Zoe began attending Tri-County in 2015 where she met her aid, Julie Caffrey. Julie fondly remembers how Zoe was always making her laugh. "The best times that we had were when it was just the two of us walking through the halls and talking about what happened during the day. Zoe was such a hard worker that I would have to tell her to take a break, since she would never tell me she needed one. We would walk down the hallways and she would say hi to everyone. This girl just wanted everybody to feel accepted. I will miss her presence in my life."

Zoe's love for children led her to enroll in the Early Education vocation as a freshman. During her time in Early Education, Zoe made an impact on all who knew her. Emily Doherty, a Tri-County sophomore in Early Education recalls, "I first met Zoe in freshman year in shop. I got along with her immediately. She walked in with a big smile on her face and looked like she was ready to take on the world. I remember a day that I had a lot of blocks everywhere to clean up. Even though she had a lot to clean up herself, Zoe dropped everything and came over to help me. It made me smile. I always think about it. She was just so caring of people. She was very selfless. She had so much love for the kids and love for all of us."

According to her Early Education teachers, Dina Taylor and Michelle Tilden, "Zoe was a ray of sunshine who had a passion that filled us up with joy. She was really happy and wanted to genuinely know how you were doing. She was such a good example of a pure good human being. She left a big impression on our lives to persevere through anything and keep on going. She also taught us to be kind to others because you never know what someone is going through."

Zoe enrolled in the Culinary Arts Program this past year to explore her love of cooking and baking. Anthony Tucker, a Culinary Arts sophomore student smiles while remembering, "I first met Zoe here in Culinary. She wanted to learn how to crack eggs. Zoe had some physical limitations, so I showed her how to do it properly with one hand. Every day she would tell jokes and would make us laugh. She was a good, positive person." Fellow classmate Abbey Pacheco from agrees, "I first met Zoe here at Tri-County. She approached me to say hi and we were instantly friends. She just loved cracking eggs. She was our designated egg cracker. Zoe definitely stood out because she reminded me of my mother, who passed away this past summer of cancer. My mother was always smiling and going and was never down. Zoe was the same way."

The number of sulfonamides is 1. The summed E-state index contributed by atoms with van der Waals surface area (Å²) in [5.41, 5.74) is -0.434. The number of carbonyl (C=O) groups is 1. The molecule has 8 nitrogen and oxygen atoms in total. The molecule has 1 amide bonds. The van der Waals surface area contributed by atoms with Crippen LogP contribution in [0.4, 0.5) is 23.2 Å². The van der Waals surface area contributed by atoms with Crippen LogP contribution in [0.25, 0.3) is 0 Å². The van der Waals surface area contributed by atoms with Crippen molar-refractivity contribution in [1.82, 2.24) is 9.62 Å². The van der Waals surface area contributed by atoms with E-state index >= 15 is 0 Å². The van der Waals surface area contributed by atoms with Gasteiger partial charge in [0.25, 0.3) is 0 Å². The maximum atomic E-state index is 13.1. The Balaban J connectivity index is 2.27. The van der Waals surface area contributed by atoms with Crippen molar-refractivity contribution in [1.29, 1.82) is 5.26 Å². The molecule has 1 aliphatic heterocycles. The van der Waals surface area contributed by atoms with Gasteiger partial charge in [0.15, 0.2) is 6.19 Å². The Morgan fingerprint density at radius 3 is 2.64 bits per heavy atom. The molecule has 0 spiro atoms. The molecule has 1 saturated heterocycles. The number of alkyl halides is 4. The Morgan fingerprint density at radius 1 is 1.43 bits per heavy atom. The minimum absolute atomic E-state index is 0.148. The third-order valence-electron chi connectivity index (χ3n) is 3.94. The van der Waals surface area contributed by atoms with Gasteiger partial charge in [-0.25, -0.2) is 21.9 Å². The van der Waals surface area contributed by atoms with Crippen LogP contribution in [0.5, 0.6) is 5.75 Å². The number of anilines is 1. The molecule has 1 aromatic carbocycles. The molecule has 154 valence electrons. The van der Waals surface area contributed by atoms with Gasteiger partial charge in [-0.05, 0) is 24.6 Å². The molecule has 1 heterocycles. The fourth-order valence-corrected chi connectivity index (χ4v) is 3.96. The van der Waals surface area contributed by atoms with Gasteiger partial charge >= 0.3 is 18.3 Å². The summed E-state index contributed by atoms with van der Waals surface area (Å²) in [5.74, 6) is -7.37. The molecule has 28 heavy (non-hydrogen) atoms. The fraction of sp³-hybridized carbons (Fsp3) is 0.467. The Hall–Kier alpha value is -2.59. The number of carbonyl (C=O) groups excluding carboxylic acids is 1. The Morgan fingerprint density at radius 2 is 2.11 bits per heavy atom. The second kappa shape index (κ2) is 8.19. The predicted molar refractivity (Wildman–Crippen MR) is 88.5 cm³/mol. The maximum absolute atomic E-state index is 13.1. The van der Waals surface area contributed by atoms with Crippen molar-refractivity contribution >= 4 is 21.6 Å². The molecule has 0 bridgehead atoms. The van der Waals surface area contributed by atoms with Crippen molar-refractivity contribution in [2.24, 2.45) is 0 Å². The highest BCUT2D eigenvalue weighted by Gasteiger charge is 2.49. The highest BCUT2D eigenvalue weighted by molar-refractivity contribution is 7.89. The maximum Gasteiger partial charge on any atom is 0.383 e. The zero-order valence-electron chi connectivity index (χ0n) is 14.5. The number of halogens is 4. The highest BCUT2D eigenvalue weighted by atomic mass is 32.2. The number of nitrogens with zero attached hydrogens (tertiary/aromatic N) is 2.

Nancy Haney, Zoe's teacher in Culinary first met Zoe as a freshman in Student Council. "She loved her snacks. She was always smiling, contributed to what we were doing, always had something to say, and always tried her hardest. I was thrilled when she came to Culinary because I loved her so much. The customers at Gerry's Place (Tri-County's own restaurant) loved her and gave her huge tips. She was so positive with them and they saw what she had to go through to wait on them and they appreciated her. Every day was special with Zoe. We had a thing where we told each other jokes every day. When she was in the hospital we'd text each other jokes. It was a special thing with us. She always made me laugh and smile. She worked so hard."

The friendships she made during her time at Tri-County were deeply meaningful to her. Fellow classmate and friend Shannon Zogalis recalls, "I met Zoe when we were in cheerleading together in North Attleboro and then again in high school. I remember when Zoe first got sick and Zoe was still singing and laughing to an ice cream truck song during cheerleading. Zoe was brave. When you talked to her she never acted like she was sick. She was just a normal kid. I would stay at the hospital with her and we'd do crafts and hang out all the time."

Adrianna Celese, a classmate and close friend of Zoe's describes her as, "One of the sweetest people you would ever meet. She never judged anyone on what's on the outside. She could see in your heart. We met in Middle School in 7th grade in North Attleboro. We became partners for a project and we were friends ever since."

Zoe's twin sister, Avery McMorran lovingly remembers her sister, "She was my best friend. She was really nice and always included everyone. If she saw someone sitting alone, she would go and include them and made everyone feel welcome."

Despite her untimely passing, Zoe's legacy at Tri-County will live on through her kindness, caring, courage and strength and the memories of those who knew and loved her.